Academic journal article Journal of the Australian and New Zealand Academy of Management

Calling on Compensation in Australian Call Centres

Academic journal article Journal of the Australian and New Zealand Academy of Management

Calling on Compensation in Australian Call Centres

Article excerpt

ABSTRACT

While there is a growing body of research on telephone call centre management in the U.K. and the U.S.A., empirical studies in Australia are at an embryonic stage. To date, most of the studies have focussed on the management of employee performance. The principal aim of this study was to provide data on current compensation practices in Australian call centres and to determine the extent of their strategic and best-practice orientation. A second aim was to explore whether the strategic management of compensation can help to balance the tension between commitment to customer service and commitment to employee motivation.

Using data collected through a mail questionnaire survey of telephone call centres operating in a range of industries in Australia, the paper explores the effect of compensation practices on employee performance, absenteeism and turnover. Following a review of the literature on call centre management and the literature on compensation strategies, the findings are presented. Key findings include: a) a significant negative correlation between annual salary and the number of calls handled by full-time customer service representatives (CSRs); b) a significant positive correlation between casual CSRs' pay rates and turnover; c) a significant negative correlation between full-time CSRs' pay and absenteeism; d) a highly significant difference between the compensation strategies currently practiced in Australian call centres and the strategies call centre managers think should be practiced and e) Australian call centre managers report their compensation strategies are not very effective in increasing performance or employee satisfaction.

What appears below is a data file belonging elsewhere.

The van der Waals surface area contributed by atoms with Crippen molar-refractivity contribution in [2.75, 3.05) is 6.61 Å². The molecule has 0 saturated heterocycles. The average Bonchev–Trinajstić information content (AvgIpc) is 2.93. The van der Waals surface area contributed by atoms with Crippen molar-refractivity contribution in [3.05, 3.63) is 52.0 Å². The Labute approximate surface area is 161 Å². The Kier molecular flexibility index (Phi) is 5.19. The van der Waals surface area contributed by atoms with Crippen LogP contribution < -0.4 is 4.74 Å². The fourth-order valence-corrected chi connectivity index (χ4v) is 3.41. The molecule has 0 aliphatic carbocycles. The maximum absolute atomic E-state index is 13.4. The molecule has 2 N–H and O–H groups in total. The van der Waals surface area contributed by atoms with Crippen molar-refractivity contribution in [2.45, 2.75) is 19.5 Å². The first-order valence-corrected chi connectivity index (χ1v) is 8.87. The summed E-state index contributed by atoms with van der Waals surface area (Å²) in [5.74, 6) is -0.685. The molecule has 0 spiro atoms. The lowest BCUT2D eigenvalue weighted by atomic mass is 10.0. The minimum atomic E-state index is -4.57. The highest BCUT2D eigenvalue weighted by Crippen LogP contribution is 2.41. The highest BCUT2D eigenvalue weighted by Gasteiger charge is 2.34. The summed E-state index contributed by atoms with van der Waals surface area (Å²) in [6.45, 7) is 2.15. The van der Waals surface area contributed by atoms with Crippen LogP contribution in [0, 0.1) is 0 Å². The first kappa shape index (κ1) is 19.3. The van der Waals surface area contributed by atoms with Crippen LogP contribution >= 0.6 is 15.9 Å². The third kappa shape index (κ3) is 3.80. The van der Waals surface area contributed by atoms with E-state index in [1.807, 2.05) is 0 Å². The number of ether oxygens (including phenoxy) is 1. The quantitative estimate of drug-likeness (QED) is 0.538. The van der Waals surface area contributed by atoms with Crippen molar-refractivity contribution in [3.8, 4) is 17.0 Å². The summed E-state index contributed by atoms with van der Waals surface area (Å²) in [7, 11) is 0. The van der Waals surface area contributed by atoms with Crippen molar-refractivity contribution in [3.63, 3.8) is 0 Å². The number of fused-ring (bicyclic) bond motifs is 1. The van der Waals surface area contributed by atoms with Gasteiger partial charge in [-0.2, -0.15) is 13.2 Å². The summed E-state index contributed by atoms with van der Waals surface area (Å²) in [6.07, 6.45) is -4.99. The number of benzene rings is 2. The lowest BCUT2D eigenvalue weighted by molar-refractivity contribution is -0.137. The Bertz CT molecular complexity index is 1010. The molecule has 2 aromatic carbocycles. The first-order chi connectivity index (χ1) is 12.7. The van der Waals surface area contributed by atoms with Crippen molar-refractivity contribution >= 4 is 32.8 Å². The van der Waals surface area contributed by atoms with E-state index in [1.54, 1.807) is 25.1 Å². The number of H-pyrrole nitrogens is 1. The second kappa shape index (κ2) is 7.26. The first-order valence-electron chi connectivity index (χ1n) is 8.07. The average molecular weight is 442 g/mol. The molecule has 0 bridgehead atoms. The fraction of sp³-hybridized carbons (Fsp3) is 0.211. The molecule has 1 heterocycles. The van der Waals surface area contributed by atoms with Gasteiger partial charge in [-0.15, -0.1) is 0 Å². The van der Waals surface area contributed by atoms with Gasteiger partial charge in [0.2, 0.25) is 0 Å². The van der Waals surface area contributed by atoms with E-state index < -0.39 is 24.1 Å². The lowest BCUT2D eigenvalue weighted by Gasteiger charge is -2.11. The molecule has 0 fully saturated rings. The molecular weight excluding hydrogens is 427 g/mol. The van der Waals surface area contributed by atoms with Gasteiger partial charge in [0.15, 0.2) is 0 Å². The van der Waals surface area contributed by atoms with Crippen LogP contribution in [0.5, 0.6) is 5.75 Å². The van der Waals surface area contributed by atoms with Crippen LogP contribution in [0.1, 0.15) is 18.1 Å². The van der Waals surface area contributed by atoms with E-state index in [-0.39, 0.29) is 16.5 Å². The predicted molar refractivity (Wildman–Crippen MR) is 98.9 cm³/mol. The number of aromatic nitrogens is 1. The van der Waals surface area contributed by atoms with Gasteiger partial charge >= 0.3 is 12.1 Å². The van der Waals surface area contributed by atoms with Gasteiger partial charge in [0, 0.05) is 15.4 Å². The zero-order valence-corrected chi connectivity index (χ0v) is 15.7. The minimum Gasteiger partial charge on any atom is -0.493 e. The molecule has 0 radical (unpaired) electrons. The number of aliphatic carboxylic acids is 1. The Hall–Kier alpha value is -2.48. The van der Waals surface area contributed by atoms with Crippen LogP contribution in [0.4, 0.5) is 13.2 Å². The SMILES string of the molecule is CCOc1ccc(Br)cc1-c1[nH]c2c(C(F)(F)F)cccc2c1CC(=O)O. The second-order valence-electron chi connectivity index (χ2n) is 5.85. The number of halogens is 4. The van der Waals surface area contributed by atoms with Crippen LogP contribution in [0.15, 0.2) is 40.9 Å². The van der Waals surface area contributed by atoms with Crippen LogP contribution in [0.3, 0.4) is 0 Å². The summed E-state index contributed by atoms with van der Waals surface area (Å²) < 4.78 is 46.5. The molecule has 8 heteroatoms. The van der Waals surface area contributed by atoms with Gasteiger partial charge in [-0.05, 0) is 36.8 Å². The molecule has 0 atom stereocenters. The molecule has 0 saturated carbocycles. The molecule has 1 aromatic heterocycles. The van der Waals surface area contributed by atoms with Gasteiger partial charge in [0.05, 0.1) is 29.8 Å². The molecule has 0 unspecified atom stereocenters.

INTRODUCTION

The call centre industry has been described as the gold rush of the late twentieth century (Hester 1999). In early 2001, the call centre industry in Australia was estimated to be worth A$6.5 billion each year, growing at 30 per cent per year, and employing in excess of 160,000 people (Gregory 2001). Call centres are valued by governments because they carry the prospect of job creation, particularly in regional areas with high unemployment rates (Kinnie, Hutchinson & Purcell 1999; Richardson & Marshall 1996), while for industry, call centres herald cost minimisation in globally competitive markets. However, for employees, the attractiveness of call centres is less certain. Whilst some call centres use sophisticated HR practices (Kinnie, Hutchinson & Purcell 1999), others are criticised for 'sweat shop' conditions and 'panopticon' systems of surveillance (Fernie & Metcalf 1998). The challenge for call centre management lies in fulfilling different but interdependent promises to multiple stakeholders: job creation for governments, improved performance for enterprises, and satisfying workplaces for employees.

This challenge is complex because improved performance requires call centres to balance the objectives of increased customer service in a cost effective manner with maintaining a motivated workforce that is highly controlled. This means balancing the needs of the customer with the needs of customer service representatives (CSRs). This is a difficult issue because the CSRs are the service. Given that call centres are labour intensive, HR practices have a critical role to play in the successful management of the tension between customer satisfaction, increased business performance and employee motivation (Schneider & Bowen 1993). However, while the overall field of HR management is now well developed, research on HR practices in call centres remains embryonic and exploratory and consequently there are a number of unresolved issues in the literature. Two such issues are the nature of the employment relationship in call centers and the selection of HR strategies that best support the dual commitment to customers and employees. Typically an HR strategy includes the HR bundle of recruitment and selection, training and career development, performance management and compensation as well as empowerment, communication and motivation (Guest 1997). …

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